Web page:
To Profile, or Not to Profile

One reason Congress isn't popular is because it reeks of hypocrisy...and Jim McDermott stinks.

Though we might disagree on issues, voters generally respect politicians who take principled stands.  McDermott seems to be principled, but on the issue of profiling, the emperor of Washington's 7th Congressional District has no clothes.

McDermott requested that the FBI's "Faces of Global Terrorism" posters be removed from Seattle buses, arguing that they could cause racial and religious profiling.  The "faces" were of known terrorists from regions as disparate as the U.S., the Philippines, Malaysia, Africa, and Chechnya. 

One could argue McDermott's point while respecting his position. But what deserves ridicule is his selective condemnation of profiling practices.  Indeed, where proven that it actually led to disparate treatment, such as the IRS's diabolical use of so-called "Be on the Lookout" (BOLO) lists, the eccentric liberal goes all wobbly. 

Let's see how McDermott wobbled when the reality of profiling rudely confronted his illiberal sensibilities.        

Leaders from across the political spectrum expressed concern over IRS tactics to profile political groups seeking tax-exempt status.  Concern escalated to condemnation from liberals and conservatives when it became apparent that the IRS then targeted groups who fit a specific profile. 

McDermott didn't join the righteous chorus; rather, he was shrieking off-key when he taunted victims of IRS targeting at a House Ways and Means Committee hearing on June 5.   Teetering on the edge of Machiavellian trickery, he downplayed the disparate treatment of groups who sought tax-exempt status.  Here is just one of his bewildering statements to confounded victims of the IRS: "I get the feeling that many of you, and my Republican colleagues, just don't believe that you should be free from any political targeting, but that you should be free from scrutiny at all."

It's seems McDermott tolerates profiling and scrutiny of political groups whose values he doesn't share.  So far, this suggests that he's comfortable on the on the periphery of respectable political discourse, safe in the ideological echo chamber that is the liberal district he serves.  But it gets worse.

On June 19, McDermott seemed to change his tune on profiling.  He sent a letter to FBI director Robert Mueller requesting removal of the "Faces of Global Terrorism" poster ads on Seattle buses.  McDermott penned this: "[the] ad featuring sixteen photos of wanted terrorists is not only offensive to Muslims and ethnic minorities, but it encourages racial and religious profiling."

McDermott then really strained common sense: "The FBI's Most Wanted Terrorist List includes individuals of other races and associated with other religions and causes, but their faces are missing from this campaign."  Actually, only two of the thirty-two people on the FBI's "Most Wanted Terrorist List" don't have connections to Islam -- about 6 percent.  The offensive posters had 16 faces, so a representative list might include half a face of a non-Islamic terrorist.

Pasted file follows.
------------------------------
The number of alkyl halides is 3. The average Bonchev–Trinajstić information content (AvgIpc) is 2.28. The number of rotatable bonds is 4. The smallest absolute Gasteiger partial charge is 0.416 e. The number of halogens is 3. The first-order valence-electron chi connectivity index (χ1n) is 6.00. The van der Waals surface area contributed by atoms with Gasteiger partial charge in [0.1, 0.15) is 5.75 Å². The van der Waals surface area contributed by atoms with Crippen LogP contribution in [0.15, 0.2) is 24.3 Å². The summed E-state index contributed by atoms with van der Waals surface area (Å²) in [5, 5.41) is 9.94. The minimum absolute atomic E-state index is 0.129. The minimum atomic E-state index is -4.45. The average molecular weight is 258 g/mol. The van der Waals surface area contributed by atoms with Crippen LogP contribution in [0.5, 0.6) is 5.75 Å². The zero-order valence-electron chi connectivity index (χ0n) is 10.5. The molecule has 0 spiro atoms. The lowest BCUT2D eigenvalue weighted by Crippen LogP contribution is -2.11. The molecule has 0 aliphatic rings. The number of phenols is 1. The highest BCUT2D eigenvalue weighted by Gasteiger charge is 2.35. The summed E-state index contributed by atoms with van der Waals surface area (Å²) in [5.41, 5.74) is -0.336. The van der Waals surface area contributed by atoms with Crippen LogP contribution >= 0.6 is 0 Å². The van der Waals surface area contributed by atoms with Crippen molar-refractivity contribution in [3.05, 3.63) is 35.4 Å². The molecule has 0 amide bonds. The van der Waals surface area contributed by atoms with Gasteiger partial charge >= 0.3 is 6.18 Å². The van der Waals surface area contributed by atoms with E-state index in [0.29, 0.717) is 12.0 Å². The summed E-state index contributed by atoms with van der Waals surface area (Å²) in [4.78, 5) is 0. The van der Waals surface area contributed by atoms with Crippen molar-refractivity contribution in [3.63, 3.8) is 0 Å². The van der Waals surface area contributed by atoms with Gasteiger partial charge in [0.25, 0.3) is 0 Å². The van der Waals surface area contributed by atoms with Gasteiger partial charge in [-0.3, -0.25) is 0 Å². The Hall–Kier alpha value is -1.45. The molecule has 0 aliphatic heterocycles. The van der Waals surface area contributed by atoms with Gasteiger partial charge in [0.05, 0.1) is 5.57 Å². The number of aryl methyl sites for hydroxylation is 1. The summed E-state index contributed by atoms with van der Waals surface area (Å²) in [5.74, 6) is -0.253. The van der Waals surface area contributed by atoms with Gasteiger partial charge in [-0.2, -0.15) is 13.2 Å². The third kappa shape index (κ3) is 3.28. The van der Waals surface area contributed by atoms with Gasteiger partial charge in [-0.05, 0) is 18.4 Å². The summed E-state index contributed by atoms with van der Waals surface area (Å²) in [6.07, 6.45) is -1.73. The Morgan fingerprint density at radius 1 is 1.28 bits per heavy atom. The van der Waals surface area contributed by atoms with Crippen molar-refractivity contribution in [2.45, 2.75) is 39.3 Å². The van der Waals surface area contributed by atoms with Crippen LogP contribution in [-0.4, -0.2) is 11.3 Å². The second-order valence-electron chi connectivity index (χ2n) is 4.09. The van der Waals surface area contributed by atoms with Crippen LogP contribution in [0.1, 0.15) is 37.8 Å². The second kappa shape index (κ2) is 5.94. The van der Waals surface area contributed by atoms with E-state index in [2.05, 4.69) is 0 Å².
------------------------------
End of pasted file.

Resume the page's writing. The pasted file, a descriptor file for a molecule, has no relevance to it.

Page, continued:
So far, McDermott is not particularly stinky; rather, he's just a typical duplicitous politician.  But it gets worse.

On June 27, McDermott wobbled into another IRS hearing in Congress, where he had an epiphany: profiling is tolerable again.  Indeed, it should be encouraged. He said: "I don't think BOLO lists should be thrown out... We think that's the way you organize your thinking. And it is clear to me that a Be On the Look Out list is a good idea."

This is getting complicated, even for a cunning politician.  It's like being for profiling (BOLO lists) after being against profiling (terrorists), before which he was for profiling (conservative groups). 

My brain is starting to wobble, but I can follow this: McDermott criticized the FBI's well-intentioned ads because they could encourage racial and religious profiling.  One can debate whether it was profiling, but it seems a principled stance.  One can postulate that it's justified if 94% of the terrorists on the FBI's list are from one religion.  But it's manifestly unreasonable to pretend that IRS BOLO lists are not an exercise in profiling -- especially since they actually led to targeting based on political profiles.

On an issue which begs for moral consistency, McDermott's views on profiling seem to be written on an Etch-a-Sketch.  This is hypocrisy, and a reason why Congress's approval rating is a measly 14% on average.  

McDermott represents most of Seattle, which ranks high on "Smart City" lists.  Most Seattleites appreciate a vibrant marketplace of diverse ideas, but they also adhere to intellectual honesty.